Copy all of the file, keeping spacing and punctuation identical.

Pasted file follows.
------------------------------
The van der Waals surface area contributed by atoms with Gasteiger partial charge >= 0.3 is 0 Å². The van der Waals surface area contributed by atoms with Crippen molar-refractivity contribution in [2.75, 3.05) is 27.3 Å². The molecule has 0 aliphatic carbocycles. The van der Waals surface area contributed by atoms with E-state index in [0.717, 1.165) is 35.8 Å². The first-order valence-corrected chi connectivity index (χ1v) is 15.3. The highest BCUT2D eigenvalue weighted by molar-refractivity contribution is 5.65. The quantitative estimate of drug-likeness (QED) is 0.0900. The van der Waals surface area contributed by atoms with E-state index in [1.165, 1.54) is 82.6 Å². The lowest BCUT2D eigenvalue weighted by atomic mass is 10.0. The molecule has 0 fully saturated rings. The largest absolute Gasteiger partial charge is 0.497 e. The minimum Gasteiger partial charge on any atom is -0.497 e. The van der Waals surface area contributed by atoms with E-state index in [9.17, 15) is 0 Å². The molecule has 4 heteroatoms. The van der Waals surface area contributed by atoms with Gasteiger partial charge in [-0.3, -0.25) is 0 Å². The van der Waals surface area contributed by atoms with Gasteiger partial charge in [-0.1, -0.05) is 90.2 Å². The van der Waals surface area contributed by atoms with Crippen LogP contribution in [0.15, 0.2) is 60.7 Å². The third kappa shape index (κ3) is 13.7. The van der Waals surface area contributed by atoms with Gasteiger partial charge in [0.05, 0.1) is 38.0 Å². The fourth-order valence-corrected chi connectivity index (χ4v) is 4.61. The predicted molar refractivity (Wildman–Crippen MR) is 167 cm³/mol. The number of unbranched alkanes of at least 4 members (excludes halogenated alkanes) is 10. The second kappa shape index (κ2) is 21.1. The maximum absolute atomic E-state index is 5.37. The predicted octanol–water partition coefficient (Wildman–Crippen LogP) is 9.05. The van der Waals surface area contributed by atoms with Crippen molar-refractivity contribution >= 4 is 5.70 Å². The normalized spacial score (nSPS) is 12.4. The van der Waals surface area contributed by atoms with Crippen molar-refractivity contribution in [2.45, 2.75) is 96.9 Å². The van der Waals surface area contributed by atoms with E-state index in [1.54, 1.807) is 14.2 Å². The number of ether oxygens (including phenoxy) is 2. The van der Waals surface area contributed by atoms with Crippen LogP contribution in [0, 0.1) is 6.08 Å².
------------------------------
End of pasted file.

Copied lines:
The van der Waals surface area contributed by atoms with Gasteiger partial charge >= 0.3 is 0 Å². The van der Waals surface area contributed by atoms with Crippen molar-refractivity contribution in [2.75, 3.05) is 27.3 Å². The molecule has 0 aliphatic carbocycles. The van der Waals surface area contributed by atoms with E-state index in [0.717, 1.165) is 35.8 Å². The first-order valence-corrected chi connectivity index (χ1v) is 15.3. The highest BCUT2D eigenvalue weighted by molar-refractivity contribution is 5.65. The quantitative estimate of drug-likeness (QED) is 0.0900. The van der Waals surface area contributed by atoms with E-state index in [1.165, 1.54) is 82.6 Å². The lowest BCUT2D eigenvalue weighted by atomic mass is 10.0. The molecule has 0 fully saturated rings. The largest absolute Gasteiger partial charge is 0.497 e. The minimum Gasteiger partial charge on any atom is -0.497 e. The van der Waals surface area contributed by atoms with E-state index in [9.17, 15) is 0 Å². The molecule has 4 heteroatoms. The van der Waals surface area contributed by atoms with Gasteiger partial charge in [-0.3, -0.25) is 0 Å². The van der Waals surface area contributed by atoms with Gasteiger partial charge in [-0.1, -0.05) is 90.2 Å². The van der Waals surface area contributed by atoms with Crippen LogP contribution in [0.15, 0.2) is 60.7 Å². The third kappa shape index (κ3) is 13.7. The van der Waals surface area contributed by atoms with Gasteiger partial charge in [0.05, 0.1) is 38.0 Å². The fourth-order valence-corrected chi connectivity index (χ4v) is 4.61. The predicted molar refractivity (Wildman–Crippen MR) is 167 cm³/mol. The number of unbranched alkanes of at least 4 members (excludes halogenated alkanes) is 10. The second kappa shape index (κ2) is 21.1. The maximum absolute atomic E-state index is 5.37. The predicted octanol–water partition coefficient (Wildman–Crippen LogP) is 9.05. The van der Waals surface area contributed by atoms with Crippen molar-refractivity contribution >= 4 is 5.70 Å². The normalized spacial score (nSPS) is 12.4. The van der Waals surface area contributed by atoms with Crippen molar-refractivity contribution in [2.45, 2.75) is 96.9 Å². The van der Waals surface area contributed by atoms with E-state index in [1.54, 1.807) is 14.2 Å². The number of ether oxygens (including phenoxy) is 2. The van der Waals surface area contributed by atoms with Crippen LogP contribution in [0, 0.1) is 6.08 Å².